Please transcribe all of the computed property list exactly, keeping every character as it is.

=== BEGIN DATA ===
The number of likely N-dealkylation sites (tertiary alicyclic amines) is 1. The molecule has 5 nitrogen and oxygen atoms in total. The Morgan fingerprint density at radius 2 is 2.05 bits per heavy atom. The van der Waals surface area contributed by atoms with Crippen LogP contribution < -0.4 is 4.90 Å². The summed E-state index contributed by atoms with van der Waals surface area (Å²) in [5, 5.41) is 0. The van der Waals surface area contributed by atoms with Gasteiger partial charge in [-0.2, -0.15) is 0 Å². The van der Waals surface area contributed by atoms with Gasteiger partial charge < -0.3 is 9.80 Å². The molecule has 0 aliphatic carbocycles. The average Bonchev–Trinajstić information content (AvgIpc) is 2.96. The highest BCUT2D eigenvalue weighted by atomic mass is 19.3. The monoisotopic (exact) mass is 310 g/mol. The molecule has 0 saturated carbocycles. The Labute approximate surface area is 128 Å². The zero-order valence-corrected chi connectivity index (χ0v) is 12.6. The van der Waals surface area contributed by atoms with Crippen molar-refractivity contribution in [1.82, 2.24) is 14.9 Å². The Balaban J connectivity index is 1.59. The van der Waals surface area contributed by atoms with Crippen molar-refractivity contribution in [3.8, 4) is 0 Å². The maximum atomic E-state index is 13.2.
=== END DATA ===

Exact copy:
The number of likely N-dealkylation sites (tertiary alicyclic amines) is 1. The molecule has 5 nitrogen and oxygen atoms in total. The Morgan fingerprint density at radius 2 is 2.05 bits per heavy atom. The van der Waals surface area contributed by atoms with Crippen LogP contribution < -0.4 is 4.90 Å². The summed E-state index contributed by atoms with van der Waals surface area (Å²) in [5, 5.41) is 0. The van der Waals surface area contributed by atoms with Gasteiger partial charge in [-0.2, -0.15) is 0 Å². The van der Waals surface area contributed by atoms with Gasteiger partial charge < -0.3 is 9.80 Å². The molecule has 0 aliphatic carbocycles. The average Bonchev–Trinajstić information content (AvgIpc) is 2.96. The highest BCUT2D eigenvalue weighted by atomic mass is 19.3. The monoisotopic (exact) mass is 310 g/mol. The molecule has 0 saturated carbocycles. The Labute approximate surface area is 128 Å². The zero-order valence-corrected chi connectivity index (χ0v) is 12.6. The van der Waals surface area contributed by atoms with Crippen molar-refractivity contribution in [1.82, 2.24) is 14.9 Å². The Balaban J connectivity index is 1.59. The van der Waals surface area contributed by atoms with Crippen molar-refractivity contribution in [3.8, 4) is 0 Å². The maximum atomic E-state index is 13.2.